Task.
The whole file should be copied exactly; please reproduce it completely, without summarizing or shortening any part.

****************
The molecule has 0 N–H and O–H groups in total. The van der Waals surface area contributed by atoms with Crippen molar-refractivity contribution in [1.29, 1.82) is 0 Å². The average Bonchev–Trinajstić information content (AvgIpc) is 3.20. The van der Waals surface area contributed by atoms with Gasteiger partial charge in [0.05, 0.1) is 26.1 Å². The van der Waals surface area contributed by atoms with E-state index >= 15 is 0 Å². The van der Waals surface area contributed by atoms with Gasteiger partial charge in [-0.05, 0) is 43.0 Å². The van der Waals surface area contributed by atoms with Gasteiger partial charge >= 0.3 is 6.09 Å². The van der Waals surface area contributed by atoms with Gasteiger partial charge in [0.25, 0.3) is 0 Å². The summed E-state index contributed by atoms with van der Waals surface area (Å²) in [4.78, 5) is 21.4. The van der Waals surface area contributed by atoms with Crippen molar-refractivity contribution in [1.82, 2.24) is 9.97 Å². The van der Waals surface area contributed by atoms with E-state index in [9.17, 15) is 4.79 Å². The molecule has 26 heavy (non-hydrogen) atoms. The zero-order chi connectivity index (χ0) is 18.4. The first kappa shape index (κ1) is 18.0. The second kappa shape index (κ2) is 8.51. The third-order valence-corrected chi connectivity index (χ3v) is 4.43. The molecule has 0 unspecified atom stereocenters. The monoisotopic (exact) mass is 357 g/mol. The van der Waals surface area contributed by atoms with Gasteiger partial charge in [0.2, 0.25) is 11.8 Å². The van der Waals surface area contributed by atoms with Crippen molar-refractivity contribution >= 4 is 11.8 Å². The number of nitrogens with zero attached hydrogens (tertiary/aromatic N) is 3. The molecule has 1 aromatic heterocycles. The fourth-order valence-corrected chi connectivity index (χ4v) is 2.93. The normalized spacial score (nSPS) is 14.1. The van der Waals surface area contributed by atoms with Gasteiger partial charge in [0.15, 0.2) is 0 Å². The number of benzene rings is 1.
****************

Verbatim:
The molecule has 0 N–H and O–H groups in total. The van der Waals surface area contributed by atoms with Crippen molar-refractivity contribution in [1.29, 1.82) is 0 Å². The average Bonchev–Trinajstić information content (AvgIpc) is 3.20. The van der Waals surface area contributed by atoms with Gasteiger partial charge in [0.05, 0.1) is 26.1 Å². The van der Waals surface area contributed by atoms with E-state index >= 15 is 0 Å². The van der Waals surface area contributed by atoms with Gasteiger partial charge in [-0.05, 0) is 43.0 Å². The van der Waals surface area contributed by atoms with Gasteiger partial charge >= 0.3 is 6.09 Å². The van der Waals surface area contributed by atoms with Gasteiger partial charge in [0.25, 0.3) is 0 Å². The summed E-state index contributed by atoms with van der Waals surface area (Å²) in [4.78, 5) is 21.4. The van der Waals surface area contributed by atoms with Crippen molar-refractivity contribution in [1.82, 2.24) is 9.97 Å². The van der Waals surface area contributed by atoms with E-state index in [9.17, 15) is 4.79 Å². The molecule has 26 heavy (non-hydrogen) atoms. The zero-order chi connectivity index (χ0) is 18.4. The first kappa shape index (κ1) is 18.0. The second kappa shape index (κ2) is 8.51. The third-order valence-corrected chi connectivity index (χ3v) is 4.43. The molecule has 0 unspecified atom stereocenters. The monoisotopic (exact) mass is 357 g/mol. The van der Waals surface area contributed by atoms with Gasteiger partial charge in [0.2, 0.25) is 11.8 Å². The van der Waals surface area contributed by atoms with Crippen molar-refractivity contribution >= 4 is 11.8 Å². The number of nitrogens with zero attached hydrogens (tertiary/aromatic N) is 3. The molecule has 1 aromatic heterocycles. The fourth-order valence-corrected chi connectivity index (χ4v) is 2.93. The normalized spacial score (nSPS) is 14.1. The van der Waals surface area contributed by atoms with Gasteiger partial charge in [0.15, 0.2) is 0 Å². The number of benzene rings is 1.